Day 4 - 13 - Annapurna Ranges
At 8,091m, Annapurna 1 is one of the highest mountains in the world. Its surrounding sister mountains are equally imposing and create magnificent panoramas from any view point. This trek covers a wide variety of terrain, from lowland pastures and peaceful villages to powerful glaciers and stunning mountain views. In the rugged mountain scenery, we stay in mountain communities and meet friendly Nepali hill people as they go about their daily lives. The expedition is not only visually superb but also a chance to learn about local cultures. Along the way we see thundering waterfalls of melted snow, cross icy rivers and reward ourselves with a soak in natural hot springs.
While the trekking is challenging, averaging 6-7 hours' walking a day on steep terrain, our Annapurna Sanctuary expedition into the Himalayas allows you to get up close to the massive Himalayas without major issues associated with high altitude. The highest point on the trek is Annapurna Base Camp at 4130m, which is optional. Those concerned about altitude sickness are welcome to remain in the Machhapuchhre Base Camp (or even lower) for an afternoon of rest.
We stay overnight in small basic tea-houses along the track. These remote tea houses are operated by the mountain Nepalese to cater for trekkers, and they provide simple but delicious hot food.
Details for the trek are as follows. (Please note, however, that the exact itinerary can vary due to unforeseen circumstances including weather conditions or strikes called by the political parties.) All trekking times are approximate.
Day 4 - Pokhara to Ulleri (2,080m/approx. 5 hours trekking, 1 hour vehicle).
An hour long drive (remember driving times are always approximate in Asia - patience is your closest friend!) brings us to Nayapul where we commence our trek. We gear up and follow the Bhurungi Khola until we reach Ulleri.
Day 5 - Ulleri to Ghorepani (2,750m/approx. 6 hours).
We ascend to Ulleri Village through a pleasant rhododendron forest, much more impressive than the trees your grandmother has in the garden! We stay overnight at Ghorepani (check out the local disco - but don't get your hopes up in case it's closed!).
Day 6 - Ghorepani to Tadapani (2,700m/approx. 5 hours).
Early birds can bounce out of bed to witness the sunrise over Annapurna from nearby Poon Hill (1 hour uphill climb) - you have to do this at least once in your life, right? Then the adventure continues as we trek on to Tadapani.
Day 7 - Tadapani to Sinuwa (2,340m/approx. 6 hours).
We descend to Kimrung Khola before climbing again to Chhomrong village, at the base of Hiunchuli (6441m). There are breathtaking views of Annapurna and Macchhapucchhre from here, plus delicious pizza!
Please note the walk on days 8-12 is flexible according to weather conditions and how the group is coping.
Day 8 - Sinuwa to Doban (3,140m/approx. 6.5 hours).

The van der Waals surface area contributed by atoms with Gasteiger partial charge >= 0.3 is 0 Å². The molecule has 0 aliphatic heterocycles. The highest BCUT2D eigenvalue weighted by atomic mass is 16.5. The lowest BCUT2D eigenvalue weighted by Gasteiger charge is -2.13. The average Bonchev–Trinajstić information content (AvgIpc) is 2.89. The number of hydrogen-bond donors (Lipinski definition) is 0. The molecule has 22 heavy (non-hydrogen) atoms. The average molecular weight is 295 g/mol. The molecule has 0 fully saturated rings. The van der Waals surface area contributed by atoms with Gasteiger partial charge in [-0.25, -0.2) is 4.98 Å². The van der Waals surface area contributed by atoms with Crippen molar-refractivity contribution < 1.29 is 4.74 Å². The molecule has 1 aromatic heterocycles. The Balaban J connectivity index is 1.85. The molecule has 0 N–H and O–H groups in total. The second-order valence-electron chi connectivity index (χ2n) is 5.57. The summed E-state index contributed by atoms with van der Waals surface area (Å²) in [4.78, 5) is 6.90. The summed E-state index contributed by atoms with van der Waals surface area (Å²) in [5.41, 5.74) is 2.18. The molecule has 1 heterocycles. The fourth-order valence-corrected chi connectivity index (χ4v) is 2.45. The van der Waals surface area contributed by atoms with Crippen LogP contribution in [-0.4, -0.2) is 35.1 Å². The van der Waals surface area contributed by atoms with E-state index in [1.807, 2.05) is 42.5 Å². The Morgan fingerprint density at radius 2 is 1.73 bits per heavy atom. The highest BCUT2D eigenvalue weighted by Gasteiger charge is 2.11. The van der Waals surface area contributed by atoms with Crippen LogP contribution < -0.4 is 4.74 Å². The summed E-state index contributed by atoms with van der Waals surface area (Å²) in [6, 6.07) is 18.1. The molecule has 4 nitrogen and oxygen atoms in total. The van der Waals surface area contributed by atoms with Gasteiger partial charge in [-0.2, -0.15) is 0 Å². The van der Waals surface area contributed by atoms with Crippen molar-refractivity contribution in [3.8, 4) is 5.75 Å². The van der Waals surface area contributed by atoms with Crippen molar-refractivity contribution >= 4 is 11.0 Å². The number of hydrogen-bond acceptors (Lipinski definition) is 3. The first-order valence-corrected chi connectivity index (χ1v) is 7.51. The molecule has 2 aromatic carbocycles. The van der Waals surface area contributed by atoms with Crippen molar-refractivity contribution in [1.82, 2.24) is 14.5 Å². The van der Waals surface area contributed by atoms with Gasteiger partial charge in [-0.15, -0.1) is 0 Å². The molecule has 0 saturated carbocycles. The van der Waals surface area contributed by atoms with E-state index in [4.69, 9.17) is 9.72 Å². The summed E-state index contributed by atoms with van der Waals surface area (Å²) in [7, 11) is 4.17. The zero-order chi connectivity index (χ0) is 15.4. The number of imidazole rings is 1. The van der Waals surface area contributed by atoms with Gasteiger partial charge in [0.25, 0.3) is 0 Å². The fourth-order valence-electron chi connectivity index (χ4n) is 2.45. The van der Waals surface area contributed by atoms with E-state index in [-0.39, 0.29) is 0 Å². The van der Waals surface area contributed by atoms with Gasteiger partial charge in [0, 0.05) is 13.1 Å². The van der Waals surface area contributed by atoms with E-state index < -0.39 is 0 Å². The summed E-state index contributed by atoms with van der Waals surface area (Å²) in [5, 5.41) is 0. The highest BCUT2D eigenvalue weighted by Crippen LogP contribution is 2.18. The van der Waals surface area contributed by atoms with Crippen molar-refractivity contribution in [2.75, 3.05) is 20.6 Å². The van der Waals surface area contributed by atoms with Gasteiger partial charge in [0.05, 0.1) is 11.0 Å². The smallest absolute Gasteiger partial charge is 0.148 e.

On to Kuldi Ghar for about 3 hours' walking, then down to the banks of the Modi River and up again to Doban.
Day 9 - Doban to Deurali (3,700m/approx. 4 hours).
Passing through Himalaya Hotel, we continue up the narrow valley to Deurali.
Day 10 - Deurali to Annapurna Base Camp (4,130m/approx. 4.5 hours).
Sticking to the west bank of the Modi River, we enter an open valley near Machhapuchhre Base Camp. This is where you can decide how your legs and your lungs are holding up. You may decide to remain here or press on to the Annapurna Base Camp for the night. The views from both base camps are fantastic - all the hard work to get here is worth it!
Day 11 - Annapurna Base Camp to Bamboo (2,335m/approx. 7 hours)
After seeing the sunrise on the snowy peaks around us we head back down the valley the same way to Bamboo (or further if the knees can handle it).
Day 12 - Bamboo to Jhinu Danda (1,780m/approx. 5.5 hours).
Passing back through the up and down staircases of Chhomrong we continue on down to Jhinu Danda. From here it's a 20 minute walk down to a hot spring by the Modi Khola for a well-deserved rest.
Day 13 - Jhinu Danda to Pothana (1,970m/approx. 7 hours).
By now we have thighs of steel and are pretty good at carrying our packs. It's down to cross the river and an ascent to Landruk, Tolkha, Deurali and Pothana.
Note - This is a trek that requires a very good level of fitness as there are plenty of ascents and descents (in fact there's hardly anything flat!) and the walking is strenuous. The weather can be harsh in December and January with snow and frosts. Our expedition is led by an experienced local guide who speaks English.
Our accommodation along the way is at local lodges, better known as teahouses, which are comfortable without being luxurious, toilets and washing facilities are shared and rudimentary, and the food is plain and filling. In a teahouse, we are provided with small private rooms with twin beds, mattresses and pillows. At times, in high seasons, and in places where there are a limited number of teahouses, we may have some nights in dormitories. In some places, teahouses don't have access to electricity and depend on solar powered lighting. In remoter regions, teahouses don't have running water and toilets can mean just a hole in the ground. Hot shower facilities are available in the majority of the teahouses for a price although in most of the places, a hot shower just means a bucket of hot water!